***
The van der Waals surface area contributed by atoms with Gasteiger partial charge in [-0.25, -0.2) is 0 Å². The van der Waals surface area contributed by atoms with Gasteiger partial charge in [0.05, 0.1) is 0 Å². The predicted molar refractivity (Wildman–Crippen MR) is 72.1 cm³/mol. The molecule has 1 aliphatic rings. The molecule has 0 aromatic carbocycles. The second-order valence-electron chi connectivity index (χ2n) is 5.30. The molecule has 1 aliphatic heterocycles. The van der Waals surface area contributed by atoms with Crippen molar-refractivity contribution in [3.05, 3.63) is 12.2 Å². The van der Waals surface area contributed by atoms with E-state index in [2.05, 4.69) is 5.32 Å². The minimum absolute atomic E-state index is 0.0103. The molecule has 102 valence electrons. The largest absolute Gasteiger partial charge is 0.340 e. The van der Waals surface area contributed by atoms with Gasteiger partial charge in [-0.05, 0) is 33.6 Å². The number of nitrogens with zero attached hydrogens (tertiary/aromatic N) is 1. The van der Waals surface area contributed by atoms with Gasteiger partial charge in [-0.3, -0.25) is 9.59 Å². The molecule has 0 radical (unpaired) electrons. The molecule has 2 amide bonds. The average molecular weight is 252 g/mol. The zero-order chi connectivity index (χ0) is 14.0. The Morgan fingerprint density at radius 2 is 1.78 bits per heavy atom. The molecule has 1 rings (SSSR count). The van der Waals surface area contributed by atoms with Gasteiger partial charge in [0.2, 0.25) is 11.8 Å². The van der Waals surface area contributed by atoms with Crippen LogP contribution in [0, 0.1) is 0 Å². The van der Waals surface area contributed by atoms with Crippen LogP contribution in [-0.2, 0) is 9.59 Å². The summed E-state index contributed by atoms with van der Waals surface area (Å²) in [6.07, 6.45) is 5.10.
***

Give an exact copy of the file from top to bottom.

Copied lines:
The van der Waals surface area contributed by atoms with Gasteiger partial charge in [-0.25, -0.2) is 0 Å². The van der Waals surface area contributed by atoms with Gasteiger partial charge in [0.05, 0.1) is 0 Å². The predicted molar refractivity (Wildman–Crippen MR) is 72.1 cm³/mol. The molecule has 1 aliphatic rings. The molecule has 0 aromatic carbocycles. The second-order valence-electron chi connectivity index (χ2n) is 5.30. The molecule has 1 aliphatic heterocycles. The van der Waals surface area contributed by atoms with Crippen molar-refractivity contribution in [3.05, 3.63) is 12.2 Å². The van der Waals surface area contributed by atoms with E-state index in [2.05, 4.69) is 5.32 Å². The minimum absolute atomic E-state index is 0.0103. The molecule has 102 valence electrons. The largest absolute Gasteiger partial charge is 0.340 e. The van der Waals surface area contributed by atoms with Gasteiger partial charge in [-0.05, 0) is 33.6 Å². The number of nitrogens with zero attached hydrogens (tertiary/aromatic N) is 1. The van der Waals surface area contributed by atoms with Gasteiger partial charge in [-0.3, -0.25) is 9.59 Å². The molecule has 0 radical (unpaired) electrons. The molecule has 2 amide bonds. The average molecular weight is 252 g/mol. The zero-order chi connectivity index (χ0) is 14.0. The Morgan fingerprint density at radius 2 is 1.78 bits per heavy atom. The molecule has 1 rings (SSSR count). The van der Waals surface area contributed by atoms with Gasteiger partial charge in [0.2, 0.25) is 11.8 Å². The van der Waals surface area contributed by atoms with Crippen LogP contribution in [0, 0.1) is 0 Å². The van der Waals surface area contributed by atoms with Crippen LogP contribution in [-0.2, 0) is 9.59 Å². The summed E-state index contributed by atoms with van der Waals surface area (Å²) in [6.07, 6.45) is 5.10.